Following a particularly deadly year for pedestrians and especially bicyclists in Brooklyn, the City has decided to lower the speed limit from 30 MPH to 25 MPH along 3rd Avenue and Hamilton Avenue in Brooklyn starting sometime in January, but not on January 1st, Department of Transportation spokesperson confirmed. Most streets in the city have a speed limit of 25 MPH.
In particular, the speed restrictions will be in place along 3rd Avenue from Prospect Ave to 62nd St (2.3 miles), and Hamilton Ave from Luquer St to 18th St (1.9 miles). This year there were 6 traffic-related deaths along the 3rd Avenue, a busy truck route, compared to two in 2018.
“The Mayor has asked DOT and NYPD to take aggressive action on this corridor with its challenging mix of residential and industrial uses and heavy traffic on and off the Gowanus Expressway,” said NYC DOT Commissioner Polly Trottenberg in a statement. “We believe that lowering the speed limit along 3rd and Hamilton Avenues, coupled with strong enforcement, will help calm traffic in the burgeoning neighborhoods of Gowanus, Red Hook and Sunset Park. In 2020, DOT will also install additional roadway engineering and capital improvements to help make this challenging corridor even safer.”
“While we’ve made tremendous progress over the past six years with Vision Zero, there is still undoubtedly more work to do to make our streets safer,” said Mayor Bill de Blasio. “The recent traffic fatalities have made us even more determined to keep Vision Zero moving forward. We’re increasing our traffic enforcement efforts and lowering the speed limit on two of Brooklyn’s busiest streets to ensure that all New Yorkers arrive home safely for the holidays.”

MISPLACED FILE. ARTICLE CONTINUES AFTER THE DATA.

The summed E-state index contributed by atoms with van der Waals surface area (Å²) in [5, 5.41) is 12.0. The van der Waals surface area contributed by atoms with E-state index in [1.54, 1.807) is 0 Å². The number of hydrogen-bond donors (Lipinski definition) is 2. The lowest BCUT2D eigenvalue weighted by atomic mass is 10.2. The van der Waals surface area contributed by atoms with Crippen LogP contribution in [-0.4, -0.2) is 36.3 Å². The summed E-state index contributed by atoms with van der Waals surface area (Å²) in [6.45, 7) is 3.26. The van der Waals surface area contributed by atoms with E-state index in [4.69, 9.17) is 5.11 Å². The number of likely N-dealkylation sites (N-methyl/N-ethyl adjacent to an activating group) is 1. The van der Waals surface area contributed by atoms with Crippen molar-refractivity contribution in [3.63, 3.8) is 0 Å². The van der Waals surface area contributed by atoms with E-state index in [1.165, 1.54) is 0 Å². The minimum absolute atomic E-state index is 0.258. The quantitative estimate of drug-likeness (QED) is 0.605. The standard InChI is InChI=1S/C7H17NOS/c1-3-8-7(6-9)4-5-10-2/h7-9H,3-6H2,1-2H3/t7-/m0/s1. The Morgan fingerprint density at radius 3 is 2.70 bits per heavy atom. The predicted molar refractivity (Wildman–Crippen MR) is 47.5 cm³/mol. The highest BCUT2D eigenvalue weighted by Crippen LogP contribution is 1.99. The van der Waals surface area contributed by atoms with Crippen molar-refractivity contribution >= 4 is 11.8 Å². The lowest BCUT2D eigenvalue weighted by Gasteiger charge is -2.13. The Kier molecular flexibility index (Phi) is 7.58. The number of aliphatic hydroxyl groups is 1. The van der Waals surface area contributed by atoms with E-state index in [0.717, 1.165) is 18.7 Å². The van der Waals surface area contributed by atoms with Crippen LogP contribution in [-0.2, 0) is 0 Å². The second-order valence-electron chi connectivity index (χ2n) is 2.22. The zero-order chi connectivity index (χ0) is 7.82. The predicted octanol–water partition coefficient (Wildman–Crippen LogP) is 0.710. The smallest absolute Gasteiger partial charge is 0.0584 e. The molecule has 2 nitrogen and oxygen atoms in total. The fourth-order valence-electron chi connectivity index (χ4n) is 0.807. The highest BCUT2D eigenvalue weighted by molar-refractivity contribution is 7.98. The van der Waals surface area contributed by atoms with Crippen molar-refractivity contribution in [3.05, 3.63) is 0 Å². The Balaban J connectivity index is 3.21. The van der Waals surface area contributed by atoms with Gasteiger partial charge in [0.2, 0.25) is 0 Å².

“For years, residents of Sunset Park have been calling for action as pedestrians and cyclists have been killed by motorists due to an outdated and dangerous transit grid at major roads, like Third Avenue. We are pleased the Mayor has responded, but lowering the speed limit is just the beginning. We need to work together with our city, state, and federal partners to ensure we equitably modernize our infrastructure for all New Yorkers,” said Council Member Carlos Menchaca, whose district includes 3rd Avenue.
The administration pointed out that despite the increase in traffic fatalities this year (215 as of December 22, compared to 203 in all of 2018), it will still likely end as one of the safest years on record.
What is notable is the share of pedestrian fatalities attributed to SUV’s/light trucks. According to DOT data, the share of deadly crashes involving SUVs/light trucks rose from 40% in 2013-17 to 46% since the start of 2018, as SUVs proliferate. As of December 22, 117 pedestrians had been killed in NYC.
It was also a record year for bicycle fatalities – 28 so far, compared to 10 in all of last year. Drivers in Brooklyn killed 17 of those bicyclists (up from 2).
“As we end 2019 with too many tragedies from traffic crash violence — each death stealing the life of a New Yorker and shattering a family — we must rededicate ourselves to the goal of zero fatalities,” said Council Member Brad Lander. “Reducing the speed limits on 3rd Avenue and Hamilton Avenue, where we lost too many lives this year, is a good step. I’m also committed to reaching an agreement with DOT and the Administration early in the New Year on the Reckless Driver Accountability Act. We can’t wait any longer.”